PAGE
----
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Posted on October 13, 2008 (5769) By Rabbi Pinchas Winston | Series: | Level:

Moshe was 120 years old when he died. His eyes had not weakened, nor had his strength dissipated. The Children of Israel cried for Moshe in the plains of Moab for 30 days, after which the days of crying and mourning for Moshe were completed. (Devarim 34:7-8)

For 3,281 years now, we’ve been saying good-bye to Moshe Rabbeinu, once in person, the rest of the times every time we complete this parsha. And, the truth is, each time we do, our appreciation of what he did for us should only grow. For, he didn’t just lead us out of slavery and give us Torah, as he was commanded to do, he went one fantastic step further, as the Talmud explains:

Rebi Yosi the son of Rebi Chanina said: The Torah was given only to Moshe and his descendants, as it is written, “Write thee these words” (Shemos 34:27), and “Carve out” (Ibid. 34:1): just as the chips are yours, so is the writing yours. However, Moshe in his generosity gave it to the Jewish people, and with regard to him it is said, “He who has a bountiful eye will be blessed, etc.” (Mishlei 22:9). Rav Chisda objected: “God commanded me at that time to teach you statutes and judgments” (Devarim 4:14)? He commanded me, and I [passed it on] to you. “Behold, I have taught you statutes and judgments, even as God, my God commanded me” (Ibid. 5)? He commanded me, and I taught you. “Now, therefore, write this song for you” (Ibid. 31:19)” This refers to the song alone. “That this song be a witness for the against the Children of Israel” (Ibid.)? Only the pilpul — dialectics. (Nedarim 38a)

In other words, yes, the entire Torah was given to the Jewish people, and yes, Moshe Rabbeinu was the messenger for that awesome task. However, he was only commanded to give us the Torah as it is, in all of its glorious technical detail, but not the ability “to understand something from within something,” which, over the generations has become such a source of life and pleasure for the Jew who has made a point of understanding the deeper meaning of Torah. That he gave to us as a function of his own generosity. The Maharal explains that only Moshe Rabbeinu had the level of mind to be able to access such information; the rest of the Jewish nation did not. However, once Moshe Rabbeinu was able to receive it because of his own mind, such understanding became accessible to the rest of the Jewish people through him as well (Chidushei Aggados).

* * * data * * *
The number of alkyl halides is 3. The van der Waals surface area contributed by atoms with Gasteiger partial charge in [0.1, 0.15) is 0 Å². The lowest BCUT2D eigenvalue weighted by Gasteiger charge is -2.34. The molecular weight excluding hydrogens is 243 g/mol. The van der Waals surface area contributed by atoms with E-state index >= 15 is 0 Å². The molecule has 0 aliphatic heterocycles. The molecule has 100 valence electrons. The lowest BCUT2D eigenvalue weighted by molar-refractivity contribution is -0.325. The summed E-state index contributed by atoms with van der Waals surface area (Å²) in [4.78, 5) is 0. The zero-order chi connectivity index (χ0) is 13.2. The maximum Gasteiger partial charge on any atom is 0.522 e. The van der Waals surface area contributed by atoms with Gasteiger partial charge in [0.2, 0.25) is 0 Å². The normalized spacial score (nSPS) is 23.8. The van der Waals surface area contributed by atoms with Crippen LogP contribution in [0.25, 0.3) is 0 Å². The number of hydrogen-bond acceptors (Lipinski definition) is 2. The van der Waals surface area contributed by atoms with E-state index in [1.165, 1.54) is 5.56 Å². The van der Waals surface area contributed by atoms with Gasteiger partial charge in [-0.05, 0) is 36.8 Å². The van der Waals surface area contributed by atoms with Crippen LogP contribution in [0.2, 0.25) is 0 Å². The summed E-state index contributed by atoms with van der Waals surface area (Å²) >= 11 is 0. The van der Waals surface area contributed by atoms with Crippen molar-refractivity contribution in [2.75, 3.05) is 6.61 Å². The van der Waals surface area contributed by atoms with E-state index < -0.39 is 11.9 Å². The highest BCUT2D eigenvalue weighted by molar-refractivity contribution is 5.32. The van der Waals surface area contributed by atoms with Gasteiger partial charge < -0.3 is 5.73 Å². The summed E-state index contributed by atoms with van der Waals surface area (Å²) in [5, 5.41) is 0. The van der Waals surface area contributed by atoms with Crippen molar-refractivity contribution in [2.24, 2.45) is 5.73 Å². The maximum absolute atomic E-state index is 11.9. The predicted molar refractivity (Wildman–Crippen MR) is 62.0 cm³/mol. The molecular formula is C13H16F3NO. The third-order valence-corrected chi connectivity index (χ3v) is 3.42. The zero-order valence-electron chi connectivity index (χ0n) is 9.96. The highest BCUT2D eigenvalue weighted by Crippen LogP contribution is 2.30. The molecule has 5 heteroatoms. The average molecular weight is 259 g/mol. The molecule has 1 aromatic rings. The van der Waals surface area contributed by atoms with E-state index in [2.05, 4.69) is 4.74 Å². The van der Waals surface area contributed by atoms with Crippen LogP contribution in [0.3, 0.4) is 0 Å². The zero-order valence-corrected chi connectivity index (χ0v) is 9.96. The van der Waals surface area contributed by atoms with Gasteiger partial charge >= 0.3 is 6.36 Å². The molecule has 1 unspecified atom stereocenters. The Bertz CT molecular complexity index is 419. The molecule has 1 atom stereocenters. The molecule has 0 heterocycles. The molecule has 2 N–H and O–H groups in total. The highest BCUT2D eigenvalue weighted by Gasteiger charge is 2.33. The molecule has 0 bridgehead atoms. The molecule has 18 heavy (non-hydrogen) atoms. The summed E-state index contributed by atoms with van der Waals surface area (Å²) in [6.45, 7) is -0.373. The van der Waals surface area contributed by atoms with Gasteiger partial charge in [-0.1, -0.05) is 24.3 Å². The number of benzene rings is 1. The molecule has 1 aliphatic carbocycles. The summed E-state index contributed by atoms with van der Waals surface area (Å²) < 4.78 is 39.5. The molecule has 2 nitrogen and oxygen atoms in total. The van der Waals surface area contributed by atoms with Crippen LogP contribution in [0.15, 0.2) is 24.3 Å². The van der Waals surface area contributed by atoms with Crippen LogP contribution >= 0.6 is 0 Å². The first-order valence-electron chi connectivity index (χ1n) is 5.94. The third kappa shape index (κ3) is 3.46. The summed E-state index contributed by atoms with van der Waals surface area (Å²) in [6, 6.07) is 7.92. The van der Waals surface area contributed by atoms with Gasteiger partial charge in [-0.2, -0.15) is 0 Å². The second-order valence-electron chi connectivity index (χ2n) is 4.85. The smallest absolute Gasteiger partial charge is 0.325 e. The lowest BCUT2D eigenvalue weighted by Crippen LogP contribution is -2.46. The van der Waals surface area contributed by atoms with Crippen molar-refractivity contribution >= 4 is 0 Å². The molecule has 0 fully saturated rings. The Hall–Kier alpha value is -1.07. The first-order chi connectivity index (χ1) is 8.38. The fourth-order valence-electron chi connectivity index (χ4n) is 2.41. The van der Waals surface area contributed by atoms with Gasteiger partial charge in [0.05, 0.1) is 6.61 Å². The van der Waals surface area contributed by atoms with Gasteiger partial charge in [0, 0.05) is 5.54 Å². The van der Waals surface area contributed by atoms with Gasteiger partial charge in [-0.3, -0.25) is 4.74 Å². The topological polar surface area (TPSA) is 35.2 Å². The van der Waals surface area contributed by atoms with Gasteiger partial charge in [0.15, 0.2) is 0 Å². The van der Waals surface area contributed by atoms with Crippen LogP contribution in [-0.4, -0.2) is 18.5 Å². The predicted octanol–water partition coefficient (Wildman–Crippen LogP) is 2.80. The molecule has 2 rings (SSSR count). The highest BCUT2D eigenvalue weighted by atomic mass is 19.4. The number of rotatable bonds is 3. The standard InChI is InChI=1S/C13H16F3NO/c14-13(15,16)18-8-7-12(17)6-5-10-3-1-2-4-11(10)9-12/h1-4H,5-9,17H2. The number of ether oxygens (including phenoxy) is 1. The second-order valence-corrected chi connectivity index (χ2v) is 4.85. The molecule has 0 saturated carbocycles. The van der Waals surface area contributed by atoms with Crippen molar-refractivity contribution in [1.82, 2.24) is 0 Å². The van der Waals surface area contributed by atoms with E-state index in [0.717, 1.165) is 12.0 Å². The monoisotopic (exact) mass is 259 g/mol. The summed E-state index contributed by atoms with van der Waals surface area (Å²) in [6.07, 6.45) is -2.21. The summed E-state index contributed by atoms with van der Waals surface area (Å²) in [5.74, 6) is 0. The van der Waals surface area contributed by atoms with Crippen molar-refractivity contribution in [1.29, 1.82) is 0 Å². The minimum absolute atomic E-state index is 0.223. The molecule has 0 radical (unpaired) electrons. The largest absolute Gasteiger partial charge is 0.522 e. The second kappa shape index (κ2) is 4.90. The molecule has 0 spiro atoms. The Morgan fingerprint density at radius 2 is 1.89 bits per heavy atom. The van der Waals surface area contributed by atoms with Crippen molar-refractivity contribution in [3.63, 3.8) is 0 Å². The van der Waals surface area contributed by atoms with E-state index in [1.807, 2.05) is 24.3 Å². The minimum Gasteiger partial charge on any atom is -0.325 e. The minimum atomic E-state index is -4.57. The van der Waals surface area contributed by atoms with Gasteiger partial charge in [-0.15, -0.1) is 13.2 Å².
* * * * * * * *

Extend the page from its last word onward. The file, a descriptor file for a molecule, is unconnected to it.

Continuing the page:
How does that actually work? If accessing such information is a function of one’s seichel, something that is, for the most part, God-given, then even if Moshe Rabbeinu wanted to share such holy insights with us, how could we receive them if our own minds aren’t capable of relating to them. The answer is something that has to do not just with the pilpul of Torah, but with all of Torah itself, but especially the insights, what we called “Chidushei Torah” — Torah novella:

In Midrash Tehillim, Mizmor 12: For every word that The Holy One, Blessed is He, said to Moshe, He told him 49 facets of purity, and it is written, faces of impurity, etc. In Yerushalmi, Peah, Ch. 2, Halachah 4: Mikrah, Mishnah, Talmud, and Aggadah, and even that which a student would eventually say before his teacher, was already told to Moshe Rabbeinu at Sinai. For what reason? A person might say, “See this … it is original!” His friend will answer him and tell him, “It was already in the world, already told to Moshe Rabbeinu, at Har Sinai.” They say something similar in Sanhedrin (99a): Anyone who says, with respect to finer points from Chazal, “The entire Torah is from Heaven, except for these details” is included in “Because he despised the word of God” (Bamidbar 15:31). For, all of the finer details of Torah and finer details of the Sofrim, and all that the Sofrim would eventually originate, were already in the world, all of them given to Moshe at Sinai, as mentioned. (Drushei Olam HaTohu, Chelek 2, Drush 4, Anaf 21, Siman 4)